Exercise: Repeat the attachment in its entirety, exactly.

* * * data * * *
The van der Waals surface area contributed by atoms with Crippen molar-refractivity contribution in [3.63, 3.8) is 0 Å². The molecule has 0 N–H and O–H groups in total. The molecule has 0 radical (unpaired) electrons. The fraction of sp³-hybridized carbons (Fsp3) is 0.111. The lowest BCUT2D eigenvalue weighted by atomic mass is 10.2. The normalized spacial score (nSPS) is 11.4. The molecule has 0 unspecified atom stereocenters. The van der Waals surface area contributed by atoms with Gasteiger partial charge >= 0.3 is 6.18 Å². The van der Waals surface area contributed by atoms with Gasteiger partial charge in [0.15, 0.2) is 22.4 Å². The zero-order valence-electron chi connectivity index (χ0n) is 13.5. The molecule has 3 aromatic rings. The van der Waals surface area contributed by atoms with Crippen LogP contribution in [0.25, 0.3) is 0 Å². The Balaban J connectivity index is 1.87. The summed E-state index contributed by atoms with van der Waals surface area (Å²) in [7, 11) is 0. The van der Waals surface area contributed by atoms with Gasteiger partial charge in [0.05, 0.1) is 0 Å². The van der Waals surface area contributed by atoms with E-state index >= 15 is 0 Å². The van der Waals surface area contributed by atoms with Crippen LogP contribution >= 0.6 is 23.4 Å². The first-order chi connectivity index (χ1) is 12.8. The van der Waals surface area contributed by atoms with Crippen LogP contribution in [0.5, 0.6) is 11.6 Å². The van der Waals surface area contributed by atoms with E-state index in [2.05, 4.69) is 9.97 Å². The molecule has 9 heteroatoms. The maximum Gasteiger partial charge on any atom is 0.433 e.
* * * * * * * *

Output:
The van der Waals surface area contributed by atoms with Crippen molar-refractivity contribution in [3.63, 3.8) is 0 Å². The molecule has 0 N–H and O–H groups in total. The molecule has 0 radical (unpaired) electrons. The fraction of sp³-hybridized carbons (Fsp3) is 0.111. The lowest BCUT2D eigenvalue weighted by atomic mass is 10.2. The normalized spacial score (nSPS) is 11.4. The molecule has 0 unspecified atom stereocenters. The van der Waals surface area contributed by atoms with Gasteiger partial charge >= 0.3 is 6.18 Å². The van der Waals surface area contributed by atoms with Gasteiger partial charge in [0.15, 0.2) is 22.4 Å². The zero-order valence-electron chi connectivity index (χ0n) is 13.5. The molecule has 3 aromatic rings. The van der Waals surface area contributed by atoms with Crippen LogP contribution in [0.25, 0.3) is 0 Å². The Balaban J connectivity index is 1.87. The summed E-state index contributed by atoms with van der Waals surface area (Å²) in [7, 11) is 0. The van der Waals surface area contributed by atoms with Gasteiger partial charge in [0.05, 0.1) is 0 Å². The van der Waals surface area contributed by atoms with E-state index >= 15 is 0 Å². The van der Waals surface area contributed by atoms with Crippen LogP contribution >= 0.6 is 23.4 Å². The first-order chi connectivity index (χ1) is 12.8. The van der Waals surface area contributed by atoms with Crippen LogP contribution in [0.5, 0.6) is 11.6 Å². The van der Waals surface area contributed by atoms with E-state index in [2.05, 4.69) is 9.97 Å². The molecule has 9 heteroatoms. The maximum Gasteiger partial charge on any atom is 0.433 e.